On October 9, 2018, Charles Verdon was sworn in as the deputy administrator for Defense Programs at the National Nuclear Security Administration (NNSA). In this role—and during the six months he served as acting NNSA administrator in 2021—he directed the nation’s Stockpile Stewardship Program, which uses cutting-edge science and technology to maintain the safety, security, and reliability of America’s nuclear weapons stockpile without nuclear testing.
Verdon, who holds a PhD in nuclear engineering, was a member of the senior leadership team at Lawrence Livermore National Laboratory before joining NNSA. “I continued to learn a lot after I left Livermore to take the Defense Programs position, and my admiration for the nuclear weapons complex just continues to grow,” he says. “It has been my honor to serve.”
After working across two presidential administrations, Verdon stepped down in April. Before saying goodbye, he sat down for a brief conversation with NSS.
How does NNSA attract and retain top scientists and engineers to work at the national laboratories?
Because of the world’s geopolitical environment, national security is of growing importance right now. NNSA is sending a strong message, especially to people fresh out of school, that national security is something the country values. We’re coming up with all sorts of initiatives to attract people, and our hiring has been pretty successful. We’re also doing a good job of knowledge transfer—we’re delivering the mission with a relatively new workforce.
Retention is an emerging issue that we’re still trying to wrap our heads around. The nuclear weapons complex has traditionally had a history of very high retention—people believed in the mission and they stayed for decades because the work is exciting. But now, because of COVID-19, we’re certainly seeing a change. For example, highly classified work might require a person to come in to work five days a week, but now that person might rather come in only three days a week. How do you accommodate that and still do the mission? I don’t think we have the answer yet, although certainly NNSA is working on it.
How do the national laboratories—specifically Los Alamos and Lawrence Livermore—best work together in support of the stockpile stewardship mission?
Managed competition has always existed between Livermore and Los Alamos. Prior to the Stockpile Stewardship Program, this competition benefited the country because it brought forward the best warheads to answer the needs of the DOD (Department of Defense). Then, with the cessation of underground nuclear explosive testing and the advent of the stewardship program, because the science of weapons performance is not completely understood, having competition between the two labs is even more important.
Los Alamos, being J. Robert Oppenheimer’s lab, and Livermore, being Edward Teller’s lab, approach the same problem very differently. If they come up with the same answer, we have improved confidence. If they come up with differences, we’d better listen.
As the deputy administrator for Defense Programs, what is your relationship with Los Alamos?
I’ve always had great admiration and respect for the abilities of Los Alamos. I’ve tried to make sure that Los Alamos retains a balance of activities while also focusing on producing 30 plutonium pits per year by 2026. Pit production is a new and different challenge; Los Alamos has the scientific and technical wherewithal to do it, now it has to learn the operational wherewithal. It’s been a long time since the nuclear enterprise has done sustained pit production, so relearning how to do it, especially with COVID-19, is quite a challenge. I think everyone is working hard to achieve it. Everyone believes in the mission. What more could you ask for?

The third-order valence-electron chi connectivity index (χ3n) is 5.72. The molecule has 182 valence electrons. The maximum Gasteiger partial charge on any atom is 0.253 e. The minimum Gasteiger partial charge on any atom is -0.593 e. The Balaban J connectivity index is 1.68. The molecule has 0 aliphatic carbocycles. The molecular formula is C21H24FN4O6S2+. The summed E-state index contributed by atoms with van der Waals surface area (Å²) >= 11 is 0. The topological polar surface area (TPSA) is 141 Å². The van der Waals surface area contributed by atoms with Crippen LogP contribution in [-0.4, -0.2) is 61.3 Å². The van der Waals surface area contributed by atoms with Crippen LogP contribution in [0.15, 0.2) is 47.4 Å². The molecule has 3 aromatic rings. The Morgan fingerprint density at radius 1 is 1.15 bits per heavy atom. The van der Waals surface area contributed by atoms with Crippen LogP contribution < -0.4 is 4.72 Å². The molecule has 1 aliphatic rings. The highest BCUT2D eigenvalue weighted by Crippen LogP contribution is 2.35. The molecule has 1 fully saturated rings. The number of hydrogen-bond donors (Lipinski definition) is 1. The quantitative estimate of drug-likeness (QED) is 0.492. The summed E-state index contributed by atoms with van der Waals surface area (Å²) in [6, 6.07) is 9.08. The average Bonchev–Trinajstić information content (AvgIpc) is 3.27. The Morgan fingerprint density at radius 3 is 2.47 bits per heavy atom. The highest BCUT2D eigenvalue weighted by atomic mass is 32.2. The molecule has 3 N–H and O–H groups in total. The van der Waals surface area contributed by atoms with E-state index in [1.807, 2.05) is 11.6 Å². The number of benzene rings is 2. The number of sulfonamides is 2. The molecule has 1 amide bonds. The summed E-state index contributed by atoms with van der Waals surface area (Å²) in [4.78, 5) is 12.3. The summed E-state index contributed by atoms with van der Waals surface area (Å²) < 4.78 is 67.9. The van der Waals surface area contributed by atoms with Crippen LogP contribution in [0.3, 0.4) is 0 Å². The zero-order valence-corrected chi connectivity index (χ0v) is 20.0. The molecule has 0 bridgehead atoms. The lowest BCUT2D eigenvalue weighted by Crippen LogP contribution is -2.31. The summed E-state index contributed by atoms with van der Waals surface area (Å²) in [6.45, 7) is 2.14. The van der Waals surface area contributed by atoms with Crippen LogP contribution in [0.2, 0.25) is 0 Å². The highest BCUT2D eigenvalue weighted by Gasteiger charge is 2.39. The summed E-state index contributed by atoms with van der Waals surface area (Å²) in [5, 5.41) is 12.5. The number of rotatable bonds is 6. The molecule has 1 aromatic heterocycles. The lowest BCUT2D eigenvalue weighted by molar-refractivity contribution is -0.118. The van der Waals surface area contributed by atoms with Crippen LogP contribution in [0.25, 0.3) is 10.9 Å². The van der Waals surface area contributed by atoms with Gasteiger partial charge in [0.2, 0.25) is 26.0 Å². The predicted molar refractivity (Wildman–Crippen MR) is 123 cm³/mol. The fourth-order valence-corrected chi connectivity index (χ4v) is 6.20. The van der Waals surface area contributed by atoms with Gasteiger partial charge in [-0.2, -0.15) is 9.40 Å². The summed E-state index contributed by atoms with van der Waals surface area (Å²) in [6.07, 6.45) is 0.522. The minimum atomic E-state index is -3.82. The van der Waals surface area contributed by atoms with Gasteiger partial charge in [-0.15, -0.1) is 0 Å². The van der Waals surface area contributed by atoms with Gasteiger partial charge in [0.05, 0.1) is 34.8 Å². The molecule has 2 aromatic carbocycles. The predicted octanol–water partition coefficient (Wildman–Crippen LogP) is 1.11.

How should Los Alamos strike a balance between research institution and production facility?
I think by making sure and all the scientific work continues to move forward and is not lost in the noise of pit production. For example, the W93 warhead program could have not gone to Los Alamos, but that would have been, in my mind, the wrong decision. Los Alamos is doing a good job balancing its priorities, although there’s no question that pit production will continue to take a lot of the oxygen out of the room for a significant period.
What are some challenges faced by Defense Programs these past three and a half years?
The biggest has been making sure we understood what was required to support the nation’s nuclear deterrent. We transparently identified all those issues and made sure that we came up with a prioritized way of addressing them. And then we were as transparent as possible with our DOD partners and our colleagues on Capitol Hill so that they understood what it takes to meet DOD’s current and future requirements. It’s a big effort that was both challenging and rewarding.
So many important activities are in progress; that’s why I was asked, and agreed, to stay on through the administration change. Being able to continue that momentum and ensure a smooth transition between one administration and the next was important. I’ve been transparent about what we’ve done and what still needs to be done, but of course it is up to the NNSA administrator and new head of Defense Programs how they want to continue, change, or finish it.
I’ve rarely had the joy of actually seeing projects that I helped launched get completed. So, I’ve taken the approach that I just have to be pleased with the fact that we identified important things to be accomplished and the timeline they should be accomplished on. And then, after getting support from DOD, from the Hill, from the administration, we got to work with our M&O [management and operating] partners—including Los Alamos and other national labs, plants, and sites. So that’s kind of the victory I have to take— knowing that maybe I’ll get to see projects completed, but it will be from a rocking chair on the porch. ★